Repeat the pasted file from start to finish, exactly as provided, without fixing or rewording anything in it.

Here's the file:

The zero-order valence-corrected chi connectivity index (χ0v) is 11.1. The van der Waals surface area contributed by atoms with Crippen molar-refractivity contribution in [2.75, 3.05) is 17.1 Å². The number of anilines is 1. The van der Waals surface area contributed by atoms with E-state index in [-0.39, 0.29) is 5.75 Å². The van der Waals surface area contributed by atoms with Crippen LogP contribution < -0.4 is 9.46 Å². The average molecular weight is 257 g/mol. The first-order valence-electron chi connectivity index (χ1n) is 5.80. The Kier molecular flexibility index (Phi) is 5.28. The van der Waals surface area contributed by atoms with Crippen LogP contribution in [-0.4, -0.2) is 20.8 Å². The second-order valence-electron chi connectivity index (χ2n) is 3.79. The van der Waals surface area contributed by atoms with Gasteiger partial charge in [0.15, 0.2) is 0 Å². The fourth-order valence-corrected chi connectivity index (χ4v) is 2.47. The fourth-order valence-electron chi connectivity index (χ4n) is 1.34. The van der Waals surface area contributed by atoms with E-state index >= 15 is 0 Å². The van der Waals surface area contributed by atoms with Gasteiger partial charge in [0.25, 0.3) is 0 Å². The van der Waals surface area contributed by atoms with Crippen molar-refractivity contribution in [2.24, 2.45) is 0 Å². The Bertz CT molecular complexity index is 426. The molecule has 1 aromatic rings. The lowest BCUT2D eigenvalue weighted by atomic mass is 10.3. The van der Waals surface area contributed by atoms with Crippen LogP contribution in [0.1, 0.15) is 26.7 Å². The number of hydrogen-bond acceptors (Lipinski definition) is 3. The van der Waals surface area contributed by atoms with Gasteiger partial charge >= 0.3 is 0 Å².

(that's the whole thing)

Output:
The zero-order valence-corrected chi connectivity index (χ0v) is 11.1. The van der Waals surface area contributed by atoms with Crippen molar-refractivity contribution in [2.75, 3.05) is 17.1 Å². The number of anilines is 1. The van der Waals surface area contributed by atoms with E-state index in [-0.39, 0.29) is 5.75 Å². The van der Waals surface area contributed by atoms with Crippen LogP contribution < -0.4 is 9.46 Å². The average molecular weight is 257 g/mol. The first-order valence-electron chi connectivity index (χ1n) is 5.80. The Kier molecular flexibility index (Phi) is 5.28. The van der Waals surface area contributed by atoms with Crippen LogP contribution in [-0.4, -0.2) is 20.8 Å². The second-order valence-electron chi connectivity index (χ2n) is 3.79. The van der Waals surface area contributed by atoms with Gasteiger partial charge in [0.15, 0.2) is 0 Å². The fourth-order valence-corrected chi connectivity index (χ4v) is 2.47. The fourth-order valence-electron chi connectivity index (χ4n) is 1.34. The van der Waals surface area contributed by atoms with E-state index >= 15 is 0 Å². The van der Waals surface area contributed by atoms with Gasteiger partial charge in [0.25, 0.3) is 0 Å². The van der Waals surface area contributed by atoms with Crippen molar-refractivity contribution in [2.24, 2.45) is 0 Å². The Bertz CT molecular complexity index is 426. The molecule has 1 aromatic rings. The lowest BCUT2D eigenvalue weighted by atomic mass is 10.3. The van der Waals surface area contributed by atoms with Crippen LogP contribution in [0.1, 0.15) is 26.7 Å². The number of hydrogen-bond acceptors (Lipinski definition) is 3. The van der Waals surface area contributed by atoms with Gasteiger partial charge >= 0.3 is 0 Å².